Hartford, CT Elevator Accident, Nov 1899


Walter H. Lane, a Hartford Colored Man, Fatally Injured.


In Falling, He Grabbed the Elevator Rope and Started the Elevator---He Died at the Hartford Hospital Two Hours Later.

HARTFORD, Nov. 27---WALTER H. LANE, colored, elevator operator in the H[ineligible] building, met with an accident late yesterday afternoon, as a result of which he died at the hospital two hours later. LANE had been accustomed to all the guides of the elevator on Sundays. Yesterday he stood on the yoke, which is on the top of the elevator, oiling the guides, the elevator being on the third floor. According to LANE's story, he slipped backwards, his head striking the iron lining of the foot of the door on the third floor. The elevator is an iron cage which rounds in at the top. In falling backwards LANE grabbed the [ineligible] rope which quickly started the elevator downward and LANE's head was caught between the elevator and the wall of the shaft. His head was frightfully crushed in, though he was conscious until within a few minutes of his death.

The sudden drop of the elevator attracted the attention of C. H. Hale, the janitor of the building. He soon after heard LANE groaning. He ran down stairs and managed to open the elevator without a key. When Hale got on top of the cage LANE was able to take the key out of his pocket and hand it to him. The janitor took the wounded man out and called in Dr. John H. Rose. The doctor saw that LANE was seriously hurt and ordered the ambulance, which took him to the Hartford Hospital. LANE arrived at the hospital about 5 o'clock and at 6:30 he died, his father, Theodore Lane, being at his bedside. It was found the his jaw and nose were broken and his skull fractured.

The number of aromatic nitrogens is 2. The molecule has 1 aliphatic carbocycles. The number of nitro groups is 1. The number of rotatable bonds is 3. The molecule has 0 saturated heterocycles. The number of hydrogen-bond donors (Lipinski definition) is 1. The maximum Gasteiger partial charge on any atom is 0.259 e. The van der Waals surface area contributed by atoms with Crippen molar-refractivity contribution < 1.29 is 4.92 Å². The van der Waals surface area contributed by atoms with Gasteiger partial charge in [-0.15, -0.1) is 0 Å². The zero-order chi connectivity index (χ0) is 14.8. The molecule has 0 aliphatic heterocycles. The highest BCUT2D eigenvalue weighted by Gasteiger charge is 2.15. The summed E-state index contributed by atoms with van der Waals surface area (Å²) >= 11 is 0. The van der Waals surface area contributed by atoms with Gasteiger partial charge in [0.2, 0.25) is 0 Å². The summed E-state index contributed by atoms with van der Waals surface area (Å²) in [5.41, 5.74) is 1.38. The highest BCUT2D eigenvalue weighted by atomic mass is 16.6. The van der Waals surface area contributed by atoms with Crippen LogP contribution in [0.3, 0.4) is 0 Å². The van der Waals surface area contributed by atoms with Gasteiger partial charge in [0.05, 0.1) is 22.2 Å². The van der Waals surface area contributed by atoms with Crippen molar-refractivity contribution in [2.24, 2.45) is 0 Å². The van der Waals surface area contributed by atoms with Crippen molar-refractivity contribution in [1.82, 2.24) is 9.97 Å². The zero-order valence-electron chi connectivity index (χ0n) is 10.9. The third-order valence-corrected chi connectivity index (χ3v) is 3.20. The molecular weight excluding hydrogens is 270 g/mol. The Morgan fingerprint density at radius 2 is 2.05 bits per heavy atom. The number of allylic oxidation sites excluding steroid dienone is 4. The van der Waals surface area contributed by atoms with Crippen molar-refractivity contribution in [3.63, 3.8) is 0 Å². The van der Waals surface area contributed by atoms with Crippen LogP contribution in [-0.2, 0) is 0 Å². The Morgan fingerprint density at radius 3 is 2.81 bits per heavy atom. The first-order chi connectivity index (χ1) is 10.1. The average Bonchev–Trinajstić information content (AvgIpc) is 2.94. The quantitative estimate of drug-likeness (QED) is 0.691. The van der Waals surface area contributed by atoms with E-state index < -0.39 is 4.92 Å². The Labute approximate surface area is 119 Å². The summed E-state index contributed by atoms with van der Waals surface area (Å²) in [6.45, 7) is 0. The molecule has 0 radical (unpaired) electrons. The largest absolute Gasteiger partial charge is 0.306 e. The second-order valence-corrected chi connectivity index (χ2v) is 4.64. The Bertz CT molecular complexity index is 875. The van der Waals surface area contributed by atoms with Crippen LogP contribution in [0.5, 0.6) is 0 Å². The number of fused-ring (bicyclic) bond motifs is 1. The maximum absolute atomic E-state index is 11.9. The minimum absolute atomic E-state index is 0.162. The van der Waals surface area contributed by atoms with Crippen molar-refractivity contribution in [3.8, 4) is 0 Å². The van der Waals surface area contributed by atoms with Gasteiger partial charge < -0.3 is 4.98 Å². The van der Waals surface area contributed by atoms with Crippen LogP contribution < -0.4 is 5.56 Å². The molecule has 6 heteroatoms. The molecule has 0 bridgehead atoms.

WALTER H. LANE was 26 years old and was single. He was the son of Theodore Lane, of No. 316 Wethersfield avenue, who for the last 26 years has been employed at Sisson's drug store. Walter was a bright, educated young man, and was well liked. He had been working at the elevator of the Hills building since the building was remodeled last May. General Charles H. Prentice, the manager of the building, says that LANE was a bright, honest, and industrious workman and the manner of his death is very sad. LANE was a cabman before he worked in the Hills building. Besides his father and mother, he leaves three brothers---Peter, who is at [ineligible] drug store on main street; Frank Arthur, a cabman, and Warren, also a cabman. He also leaves a married sister.

New Haven Evening Register, New Haven, CT 27 Nov 1899